It's a matter of opinion if the wines will be better than Pasco's award winning years but they seem destined to be different and worthy of attention from a different segmant of wine drinkers than before. I did get to taste their 2008 Recanati Cabernet Franc Reserve that was still maturing in the bottle and it reaffirmed my belief that Cab Franc's have a great potential to be a flagship wine for Israel.
Rich and Expressive 2008 Recanati Cabernet Franc
Their 2009 Carigan also shows great potential as it ages it continues to age in the barrel. This will be Recanati's first release of Carignan and it's slated for release as a Reserve wine. It's shows a lot of concentrated black fruit flavors, intense colors and tannins and indications that this wine has the potential for
One reason I call what's happening a new genration in wines at Recanati is an evolution in style. Under California trained Pasco, Recanati had been one of the better producers of "big, New World Israeli wines." In fact, a Recanati just won "best Israeli wine" and a gold medal at the VinExpo in France (Barkan also won a gold medal tying Israel with France for the two medals in the compettion. No small feat considering Israel makes less than 1% of the wine of France). It was one of Pasco's wines that won so it's brave change to make wines that deviates from critical and commercial success. Gil seems to favor Old World preferences for lower alcohol though still flavorful wines that shouldn't disappoint Recanti's loyal base and even attract an even wider following.
Another asset of the Recanati Winery that shouldn't be overlooked is the presence of winemaker Ido Lewinsohn. Serving under the leadership of Gil Shatsberg, for a winery it's size Recanati might have the best one-two winemaker combo in Israel. Ido trained principally in Italy at the University of Milan but also had worked several vintages in France, Israel and far off Tasmania before landing at Recanati. He even has his own garagista wine "Garage de Papa" that has been gaining quite a cult-following.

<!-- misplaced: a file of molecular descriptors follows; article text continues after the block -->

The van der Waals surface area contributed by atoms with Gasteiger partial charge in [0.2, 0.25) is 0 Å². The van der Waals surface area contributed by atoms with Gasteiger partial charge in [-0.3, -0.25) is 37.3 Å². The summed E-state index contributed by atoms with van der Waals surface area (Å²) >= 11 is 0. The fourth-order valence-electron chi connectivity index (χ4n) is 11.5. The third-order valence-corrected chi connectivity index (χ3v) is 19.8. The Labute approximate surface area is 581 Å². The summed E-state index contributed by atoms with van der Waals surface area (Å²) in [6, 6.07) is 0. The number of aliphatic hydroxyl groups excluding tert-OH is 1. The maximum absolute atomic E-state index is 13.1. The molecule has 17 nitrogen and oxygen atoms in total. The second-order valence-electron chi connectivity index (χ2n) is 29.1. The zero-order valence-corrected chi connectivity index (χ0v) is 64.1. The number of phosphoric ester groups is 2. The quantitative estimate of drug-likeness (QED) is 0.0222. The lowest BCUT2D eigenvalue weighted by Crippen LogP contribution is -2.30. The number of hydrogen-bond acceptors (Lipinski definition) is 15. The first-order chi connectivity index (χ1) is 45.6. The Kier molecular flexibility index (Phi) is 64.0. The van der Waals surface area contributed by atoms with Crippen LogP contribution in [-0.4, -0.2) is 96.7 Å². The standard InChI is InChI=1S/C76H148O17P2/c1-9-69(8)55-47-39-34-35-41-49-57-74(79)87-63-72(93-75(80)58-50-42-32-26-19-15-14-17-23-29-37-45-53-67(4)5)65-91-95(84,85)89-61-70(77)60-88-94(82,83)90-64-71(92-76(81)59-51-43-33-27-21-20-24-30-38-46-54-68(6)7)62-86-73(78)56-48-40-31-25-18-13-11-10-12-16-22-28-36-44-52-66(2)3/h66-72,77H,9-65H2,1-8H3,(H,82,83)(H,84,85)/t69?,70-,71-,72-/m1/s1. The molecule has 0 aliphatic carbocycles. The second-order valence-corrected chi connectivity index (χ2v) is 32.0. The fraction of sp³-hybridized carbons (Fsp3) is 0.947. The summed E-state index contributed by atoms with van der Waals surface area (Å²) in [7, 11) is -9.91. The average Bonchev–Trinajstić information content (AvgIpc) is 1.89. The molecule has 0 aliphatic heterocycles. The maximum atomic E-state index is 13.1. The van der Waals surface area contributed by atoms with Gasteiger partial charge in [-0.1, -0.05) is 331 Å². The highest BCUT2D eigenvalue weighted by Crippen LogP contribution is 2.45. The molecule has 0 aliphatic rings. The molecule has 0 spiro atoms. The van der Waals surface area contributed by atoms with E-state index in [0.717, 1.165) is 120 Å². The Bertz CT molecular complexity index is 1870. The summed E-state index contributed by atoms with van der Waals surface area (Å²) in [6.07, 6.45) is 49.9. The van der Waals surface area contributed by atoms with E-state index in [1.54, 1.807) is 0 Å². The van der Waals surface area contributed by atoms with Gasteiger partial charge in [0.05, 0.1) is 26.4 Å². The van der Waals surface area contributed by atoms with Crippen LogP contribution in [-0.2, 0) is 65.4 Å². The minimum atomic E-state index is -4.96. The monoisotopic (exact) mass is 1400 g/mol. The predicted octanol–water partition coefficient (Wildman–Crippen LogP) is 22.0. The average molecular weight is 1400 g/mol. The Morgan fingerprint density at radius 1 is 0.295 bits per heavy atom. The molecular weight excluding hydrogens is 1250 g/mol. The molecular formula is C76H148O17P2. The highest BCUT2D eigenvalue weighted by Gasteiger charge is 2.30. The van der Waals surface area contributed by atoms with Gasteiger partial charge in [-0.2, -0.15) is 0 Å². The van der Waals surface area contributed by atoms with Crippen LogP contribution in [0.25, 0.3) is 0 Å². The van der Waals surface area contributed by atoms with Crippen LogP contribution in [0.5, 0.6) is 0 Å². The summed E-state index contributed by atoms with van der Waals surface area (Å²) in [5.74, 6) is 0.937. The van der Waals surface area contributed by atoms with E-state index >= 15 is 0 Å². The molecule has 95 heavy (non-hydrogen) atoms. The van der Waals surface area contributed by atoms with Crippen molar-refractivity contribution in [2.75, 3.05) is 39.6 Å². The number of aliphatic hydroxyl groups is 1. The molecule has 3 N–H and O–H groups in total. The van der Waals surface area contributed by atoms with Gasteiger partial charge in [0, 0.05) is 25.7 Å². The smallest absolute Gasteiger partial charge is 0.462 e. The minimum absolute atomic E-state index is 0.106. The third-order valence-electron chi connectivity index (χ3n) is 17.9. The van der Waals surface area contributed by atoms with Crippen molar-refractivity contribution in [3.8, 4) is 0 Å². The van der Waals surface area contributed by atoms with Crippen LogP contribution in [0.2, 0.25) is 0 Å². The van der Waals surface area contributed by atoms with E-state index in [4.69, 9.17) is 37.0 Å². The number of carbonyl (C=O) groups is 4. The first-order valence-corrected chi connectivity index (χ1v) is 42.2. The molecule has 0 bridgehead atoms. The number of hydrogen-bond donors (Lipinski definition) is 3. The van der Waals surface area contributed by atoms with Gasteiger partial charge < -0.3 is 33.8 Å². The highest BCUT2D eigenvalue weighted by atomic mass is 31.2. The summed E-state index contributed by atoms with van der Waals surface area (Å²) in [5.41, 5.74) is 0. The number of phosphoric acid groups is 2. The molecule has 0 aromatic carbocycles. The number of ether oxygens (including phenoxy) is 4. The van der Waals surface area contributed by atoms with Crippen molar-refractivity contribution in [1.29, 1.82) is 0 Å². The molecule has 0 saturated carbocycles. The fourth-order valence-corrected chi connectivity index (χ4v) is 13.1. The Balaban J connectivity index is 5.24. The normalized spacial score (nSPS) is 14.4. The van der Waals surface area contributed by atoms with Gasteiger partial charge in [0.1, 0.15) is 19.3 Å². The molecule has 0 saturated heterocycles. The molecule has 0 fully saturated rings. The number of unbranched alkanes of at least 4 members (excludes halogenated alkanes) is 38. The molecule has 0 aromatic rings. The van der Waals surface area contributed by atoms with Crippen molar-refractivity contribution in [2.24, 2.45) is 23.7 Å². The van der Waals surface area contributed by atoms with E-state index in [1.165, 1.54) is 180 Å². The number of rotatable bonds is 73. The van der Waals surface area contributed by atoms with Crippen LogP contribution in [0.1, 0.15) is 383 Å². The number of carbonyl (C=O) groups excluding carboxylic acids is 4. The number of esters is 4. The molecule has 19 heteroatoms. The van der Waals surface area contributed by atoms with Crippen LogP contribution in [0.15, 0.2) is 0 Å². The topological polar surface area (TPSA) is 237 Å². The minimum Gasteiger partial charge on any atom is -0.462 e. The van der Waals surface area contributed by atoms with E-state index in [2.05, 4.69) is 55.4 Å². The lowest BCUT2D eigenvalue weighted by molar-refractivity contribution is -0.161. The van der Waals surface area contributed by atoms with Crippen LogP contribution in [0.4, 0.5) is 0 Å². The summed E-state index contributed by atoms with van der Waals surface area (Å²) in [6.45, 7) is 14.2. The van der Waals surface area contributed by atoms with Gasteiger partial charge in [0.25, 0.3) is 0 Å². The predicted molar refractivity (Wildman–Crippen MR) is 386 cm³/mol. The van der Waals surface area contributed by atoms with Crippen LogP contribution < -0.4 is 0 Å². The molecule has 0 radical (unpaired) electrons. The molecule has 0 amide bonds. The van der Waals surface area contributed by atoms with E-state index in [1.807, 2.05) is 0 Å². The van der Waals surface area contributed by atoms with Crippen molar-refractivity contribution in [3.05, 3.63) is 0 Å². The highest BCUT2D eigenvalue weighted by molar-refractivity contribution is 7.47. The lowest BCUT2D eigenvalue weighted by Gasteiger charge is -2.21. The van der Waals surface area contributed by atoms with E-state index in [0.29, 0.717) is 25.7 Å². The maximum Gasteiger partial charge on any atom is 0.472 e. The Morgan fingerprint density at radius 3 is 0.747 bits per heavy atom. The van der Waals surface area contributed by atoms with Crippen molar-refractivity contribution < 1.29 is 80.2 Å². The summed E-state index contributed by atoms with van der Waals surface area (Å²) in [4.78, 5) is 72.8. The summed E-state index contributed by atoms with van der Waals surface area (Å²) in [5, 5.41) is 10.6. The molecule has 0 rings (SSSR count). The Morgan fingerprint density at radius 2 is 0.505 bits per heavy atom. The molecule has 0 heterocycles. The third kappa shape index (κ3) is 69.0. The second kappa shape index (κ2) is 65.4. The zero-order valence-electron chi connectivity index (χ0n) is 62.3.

The winery offers a four series of wines much like other medium and larger wineries in Israel. This gives the winery flexibility in offering different levels of quality and pricing depending on the quality of grapes available and used and the efforts at the winery expended.
The Yasmin Series is their introductory series and comes in the Yasmin White and the Yasmin Red. It's an irony of winemaking that blending of varietals in New World wines typically happens at the highest and lowest ends of production.
The Recanati Series is their second tier of wines and as for most wineries it's where quality and value seem to coincide. A Sauvignon Blanc and Chardonnay make uo the Whites with Merlot, Cabernet Sauvignon and Syrah available as Reds. A commitment to make a Rose every year has proven to be successful as well.
Where their Rose in the past had been made from their Cabernet Franc (like many wineries) , it's now being made exclusively from Recanati's Barbera grapes, an Italian variety known for it's high acidity and fruitiness. This has lent itself to Recanati's 2008 Rose as being one of the best if not the best Rose in Israel. Winemakers Gil
Winemaker Ido Lewisnsohn stands behind Recanti's 2008 Rose featuring 80% Barbera and 20% Merlot grapes
The top two tiers are made up of their Reserve and Special Reserve series and offer mostly expected varietals with a few pleasant surprises.
In the Reserve series, a Chardonnay is the only white offered. Merlot, Cabernet Sauvignon, Syrah and Cabernet Franc make up their single varietals with a unique award winning Petite Sirah/Zinfandel blend pioneered by founding winemaker Lewis Pasco rounding up the mix.